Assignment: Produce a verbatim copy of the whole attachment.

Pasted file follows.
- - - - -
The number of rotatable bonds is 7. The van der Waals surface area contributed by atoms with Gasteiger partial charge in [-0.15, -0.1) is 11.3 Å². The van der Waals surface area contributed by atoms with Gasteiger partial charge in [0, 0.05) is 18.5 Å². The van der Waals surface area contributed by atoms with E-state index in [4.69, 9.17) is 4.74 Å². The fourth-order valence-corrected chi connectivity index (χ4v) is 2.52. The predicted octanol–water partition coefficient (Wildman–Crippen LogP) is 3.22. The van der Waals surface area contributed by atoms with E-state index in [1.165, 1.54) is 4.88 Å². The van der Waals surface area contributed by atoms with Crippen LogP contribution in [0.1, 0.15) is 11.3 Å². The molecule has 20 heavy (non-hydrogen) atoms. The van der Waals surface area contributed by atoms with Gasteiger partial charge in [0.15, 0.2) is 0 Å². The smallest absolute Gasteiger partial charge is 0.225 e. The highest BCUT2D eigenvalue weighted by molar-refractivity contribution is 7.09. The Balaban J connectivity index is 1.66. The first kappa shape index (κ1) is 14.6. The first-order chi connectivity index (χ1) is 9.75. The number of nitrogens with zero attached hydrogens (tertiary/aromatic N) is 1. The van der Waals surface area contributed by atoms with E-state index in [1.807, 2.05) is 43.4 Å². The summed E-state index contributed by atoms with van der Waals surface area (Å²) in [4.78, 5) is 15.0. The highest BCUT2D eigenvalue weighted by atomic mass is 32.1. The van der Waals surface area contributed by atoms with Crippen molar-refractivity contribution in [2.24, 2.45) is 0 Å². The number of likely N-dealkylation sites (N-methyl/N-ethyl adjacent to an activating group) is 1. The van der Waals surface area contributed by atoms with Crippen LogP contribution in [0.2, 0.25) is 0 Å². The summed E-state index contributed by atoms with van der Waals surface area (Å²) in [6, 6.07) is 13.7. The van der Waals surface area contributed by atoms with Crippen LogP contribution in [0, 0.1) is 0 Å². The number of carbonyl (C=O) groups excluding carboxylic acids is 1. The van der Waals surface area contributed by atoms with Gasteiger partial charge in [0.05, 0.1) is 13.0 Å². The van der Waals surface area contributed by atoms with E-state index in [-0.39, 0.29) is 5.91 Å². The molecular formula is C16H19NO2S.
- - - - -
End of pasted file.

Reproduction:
The number of rotatable bonds is 7. The van der Waals surface area contributed by atoms with Gasteiger partial charge in [-0.15, -0.1) is 11.3 Å². The van der Waals surface area contributed by atoms with Gasteiger partial charge in [0, 0.05) is 18.5 Å². The van der Waals surface area contributed by atoms with E-state index in [4.69, 9.17) is 4.74 Å². The fourth-order valence-corrected chi connectivity index (χ4v) is 2.52. The predicted octanol–water partition coefficient (Wildman–Crippen LogP) is 3.22. The van der Waals surface area contributed by atoms with E-state index in [1.165, 1.54) is 4.88 Å². The van der Waals surface area contributed by atoms with Crippen LogP contribution in [0.1, 0.15) is 11.3 Å². The molecule has 20 heavy (non-hydrogen) atoms. The van der Waals surface area contributed by atoms with Gasteiger partial charge in [0.15, 0.2) is 0 Å². The smallest absolute Gasteiger partial charge is 0.225 e. The highest BCUT2D eigenvalue weighted by molar-refractivity contribution is 7.09. The Balaban J connectivity index is 1.66. The first kappa shape index (κ1) is 14.6. The first-order chi connectivity index (χ1) is 9.75. The number of nitrogens with zero attached hydrogens (tertiary/aromatic N) is 1. The van der Waals surface area contributed by atoms with E-state index in [1.807, 2.05) is 43.4 Å². The summed E-state index contributed by atoms with van der Waals surface area (Å²) in [4.78, 5) is 15.0. The highest BCUT2D eigenvalue weighted by atomic mass is 32.1. The van der Waals surface area contributed by atoms with Crippen molar-refractivity contribution in [2.24, 2.45) is 0 Å². The number of likely N-dealkylation sites (N-methyl/N-ethyl adjacent to an activating group) is 1. The van der Waals surface area contributed by atoms with Crippen LogP contribution in [0.2, 0.25) is 0 Å². The summed E-state index contributed by atoms with van der Waals surface area (Å²) in [6, 6.07) is 13.7. The van der Waals surface area contributed by atoms with Crippen LogP contribution in [0, 0.1) is 0 Å². The number of carbonyl (C=O) groups excluding carboxylic acids is 1. The van der Waals surface area contributed by atoms with Gasteiger partial charge in [0.05, 0.1) is 13.0 Å². The van der Waals surface area contributed by atoms with E-state index in [-0.39, 0.29) is 5.91 Å². The molecular formula is C16H19NO2S.